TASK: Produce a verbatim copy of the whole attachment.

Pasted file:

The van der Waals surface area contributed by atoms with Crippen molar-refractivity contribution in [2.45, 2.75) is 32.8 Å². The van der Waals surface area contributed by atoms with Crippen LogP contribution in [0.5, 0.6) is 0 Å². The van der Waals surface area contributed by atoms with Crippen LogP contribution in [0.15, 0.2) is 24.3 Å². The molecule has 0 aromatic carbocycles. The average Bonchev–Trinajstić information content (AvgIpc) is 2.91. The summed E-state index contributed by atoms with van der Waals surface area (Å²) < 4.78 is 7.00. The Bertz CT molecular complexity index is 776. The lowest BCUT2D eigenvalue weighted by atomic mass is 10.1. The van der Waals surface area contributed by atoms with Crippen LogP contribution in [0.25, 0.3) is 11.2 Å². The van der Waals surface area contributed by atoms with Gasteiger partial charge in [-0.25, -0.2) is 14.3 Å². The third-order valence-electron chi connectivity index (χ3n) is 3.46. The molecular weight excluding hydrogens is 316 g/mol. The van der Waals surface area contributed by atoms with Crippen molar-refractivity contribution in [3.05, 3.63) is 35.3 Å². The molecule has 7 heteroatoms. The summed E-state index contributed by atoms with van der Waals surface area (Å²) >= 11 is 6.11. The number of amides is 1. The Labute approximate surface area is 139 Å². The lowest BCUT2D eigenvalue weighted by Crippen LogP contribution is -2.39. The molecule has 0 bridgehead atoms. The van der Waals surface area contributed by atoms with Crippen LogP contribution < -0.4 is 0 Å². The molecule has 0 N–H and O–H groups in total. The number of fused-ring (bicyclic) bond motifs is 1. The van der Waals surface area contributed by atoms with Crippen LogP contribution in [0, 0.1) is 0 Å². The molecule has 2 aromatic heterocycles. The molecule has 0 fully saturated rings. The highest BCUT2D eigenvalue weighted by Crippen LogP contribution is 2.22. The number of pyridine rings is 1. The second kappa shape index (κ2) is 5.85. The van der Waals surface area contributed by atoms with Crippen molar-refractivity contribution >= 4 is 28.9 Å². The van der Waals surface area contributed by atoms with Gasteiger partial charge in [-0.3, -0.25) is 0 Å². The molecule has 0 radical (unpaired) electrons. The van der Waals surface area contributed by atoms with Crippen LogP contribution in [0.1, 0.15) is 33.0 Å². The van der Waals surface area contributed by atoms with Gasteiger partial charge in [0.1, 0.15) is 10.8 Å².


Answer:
The van der Waals surface area contributed by atoms with Crippen molar-refractivity contribution in [2.45, 2.75) is 32.8 Å². The van der Waals surface area contributed by atoms with Crippen LogP contribution in [0.5, 0.6) is 0 Å². The van der Waals surface area contributed by atoms with Crippen LogP contribution in [0.15, 0.2) is 24.3 Å². The molecule has 0 aromatic carbocycles. The average Bonchev–Trinajstić information content (AvgIpc) is 2.91. The summed E-state index contributed by atoms with van der Waals surface area (Å²) < 4.78 is 7.00. The Bertz CT molecular complexity index is 776. The lowest BCUT2D eigenvalue weighted by atomic mass is 10.1. The van der Waals surface area contributed by atoms with Crippen LogP contribution in [0.25, 0.3) is 11.2 Å². The van der Waals surface area contributed by atoms with Gasteiger partial charge in [-0.25, -0.2) is 14.3 Å². The third-order valence-electron chi connectivity index (χ3n) is 3.46. The molecular weight excluding hydrogens is 316 g/mol. The van der Waals surface area contributed by atoms with Crippen molar-refractivity contribution in [3.05, 3.63) is 35.3 Å². The molecule has 7 heteroatoms. The summed E-state index contributed by atoms with van der Waals surface area (Å²) >= 11 is 6.11. The number of amides is 1. The Labute approximate surface area is 139 Å². The lowest BCUT2D eigenvalue weighted by Crippen LogP contribution is -2.39. The molecule has 0 bridgehead atoms. The van der Waals surface area contributed by atoms with Crippen LogP contribution < -0.4 is 0 Å². The molecule has 0 N–H and O–H groups in total. The number of fused-ring (bicyclic) bond motifs is 1. The van der Waals surface area contributed by atoms with Crippen LogP contribution in [0, 0.1) is 0 Å². The molecule has 2 aromatic heterocycles. The molecule has 0 fully saturated rings. The highest BCUT2D eigenvalue weighted by Crippen LogP contribution is 2.22. The number of pyridine rings is 1. The second kappa shape index (κ2) is 5.85. The van der Waals surface area contributed by atoms with Crippen molar-refractivity contribution >= 4 is 28.9 Å². The van der Waals surface area contributed by atoms with Gasteiger partial charge in [-0.3, -0.25) is 0 Å². The molecule has 0 radical (unpaired) electrons. The van der Waals surface area contributed by atoms with Crippen LogP contribution in [0.1, 0.15) is 33.0 Å². The van der Waals surface area contributed by atoms with Gasteiger partial charge in [0.1, 0.15) is 10.8 Å².